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The Forest and the Trees

The January 6th Committee hearings are full of interesting tidbits. Don't lose sight of the big picture.
June 13, 2022
The Forest and the Trees
(Composite / Photos: GettyImages / Shutterstock)

The January 6th Committee hearings have already been full of fascinating tidbits and mini-dramas. As novelists and dramatists have known for a long time, criminal conspiracies often feature colorful characters and memorable moments.

But in the midst of the color and the drama, it’s probably a good idea to heed a familiar warning, one that was already commonplace five centuries ago. It’s one of the epigrams featured in John Heywood’s 1546 collection of English proverbs: “You cannot see the wood for the trees.”

(By the way, though my knowledge of Mr. Heywood is pretty much confined to Wikipedia, he seems like a fascinating fellow. He was a playwright, a political figure, a wit, and a writer who more or less successfully navigated the political and religious controversies of his time. He was also the nephew-in-law of Thomas More and grandfather of John Donne. I’ll have to read up on him when the hearings are over.)

Anyway, back to the wood and the trees, or as the expression is more commonly rendered these days, the forest and the trees.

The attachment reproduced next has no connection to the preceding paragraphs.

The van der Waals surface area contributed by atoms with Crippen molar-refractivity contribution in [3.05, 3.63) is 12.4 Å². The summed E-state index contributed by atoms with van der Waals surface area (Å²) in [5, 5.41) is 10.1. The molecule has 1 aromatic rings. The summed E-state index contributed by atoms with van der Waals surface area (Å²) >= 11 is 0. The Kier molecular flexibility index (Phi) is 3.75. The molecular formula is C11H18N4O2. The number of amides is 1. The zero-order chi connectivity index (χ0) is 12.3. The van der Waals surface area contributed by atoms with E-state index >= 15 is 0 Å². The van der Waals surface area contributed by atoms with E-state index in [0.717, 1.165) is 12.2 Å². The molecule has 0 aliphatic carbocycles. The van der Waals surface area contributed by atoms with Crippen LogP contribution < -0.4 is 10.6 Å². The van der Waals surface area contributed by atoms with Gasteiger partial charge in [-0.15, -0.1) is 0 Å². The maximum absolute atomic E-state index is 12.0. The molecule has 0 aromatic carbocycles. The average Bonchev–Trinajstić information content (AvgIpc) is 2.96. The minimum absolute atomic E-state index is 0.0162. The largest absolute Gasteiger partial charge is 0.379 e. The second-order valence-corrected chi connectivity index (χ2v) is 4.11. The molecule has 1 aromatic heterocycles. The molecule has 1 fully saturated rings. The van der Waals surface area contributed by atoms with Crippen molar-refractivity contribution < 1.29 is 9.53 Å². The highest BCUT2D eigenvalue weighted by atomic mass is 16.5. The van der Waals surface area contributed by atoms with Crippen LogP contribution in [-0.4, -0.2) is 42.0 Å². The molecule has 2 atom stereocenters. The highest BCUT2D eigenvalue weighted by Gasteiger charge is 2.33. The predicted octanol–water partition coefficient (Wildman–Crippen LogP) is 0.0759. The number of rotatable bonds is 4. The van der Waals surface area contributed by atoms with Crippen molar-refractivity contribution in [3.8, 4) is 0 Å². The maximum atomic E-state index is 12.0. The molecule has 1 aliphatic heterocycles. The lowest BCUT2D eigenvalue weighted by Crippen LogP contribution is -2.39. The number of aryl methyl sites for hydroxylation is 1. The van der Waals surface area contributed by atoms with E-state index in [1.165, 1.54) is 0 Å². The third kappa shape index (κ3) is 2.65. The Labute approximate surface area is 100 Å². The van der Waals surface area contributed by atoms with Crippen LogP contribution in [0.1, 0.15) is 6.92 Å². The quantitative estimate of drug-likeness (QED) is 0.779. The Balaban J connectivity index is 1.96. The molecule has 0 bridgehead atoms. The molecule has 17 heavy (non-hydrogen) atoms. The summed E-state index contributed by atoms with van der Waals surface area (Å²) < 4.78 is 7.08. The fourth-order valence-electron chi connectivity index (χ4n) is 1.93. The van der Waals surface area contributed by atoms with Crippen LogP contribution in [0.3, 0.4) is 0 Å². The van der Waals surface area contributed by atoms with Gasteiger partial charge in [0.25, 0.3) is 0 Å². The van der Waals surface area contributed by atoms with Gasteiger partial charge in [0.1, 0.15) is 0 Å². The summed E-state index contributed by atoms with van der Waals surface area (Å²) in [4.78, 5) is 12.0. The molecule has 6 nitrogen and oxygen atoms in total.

There are many ways to try to make clear the shape of the present forest—but this is the simplest I’ve been able to come up with:

  1. Trump lost.
  2. Trump lied.
  3. Trump conspired to overturn the election.

The committee will show how Trump propagated the lie that he hadn’t lost; how Trump pressured state legislators to overturn their states’ results based on lies; how Trump pressured senior officials at the Department of Justice to support this effort; how Trump pressured his vice president to join the conspiracy to overturn the results; and how Trump summoned the mob to Washington and encouraged them to storm the Capitol in a last ditch effort to prevent the peaceful transfer of power.

So the heart of the matter is that Donald Trump was the head of a criminal conspiracy to overturn the 2020 election.

Among the other proverbs John Heywood collected in 1546 was this: “All is well that ends well.”

But the effect of Trump’s lies has not yet ended. They remain a poison in our political lifeblood, and the prospect of a similar effort in 2024 lies before us.

The incendiary lies and the criminal conspiracy leading up to January 6th can only be said to end well if elected officials at all levels in both parties repudiate the lies and proclaim the truth. It can only end well if the large majority of voters in both parties come to accept the truth. And it can only truly end well if those who were part of the criminal conspiracy are held accountable, so that we are less likely to be subject to a similar criminal conspiracy again.

William Kristol

William Kristol is editor-at-large of The Bulwark.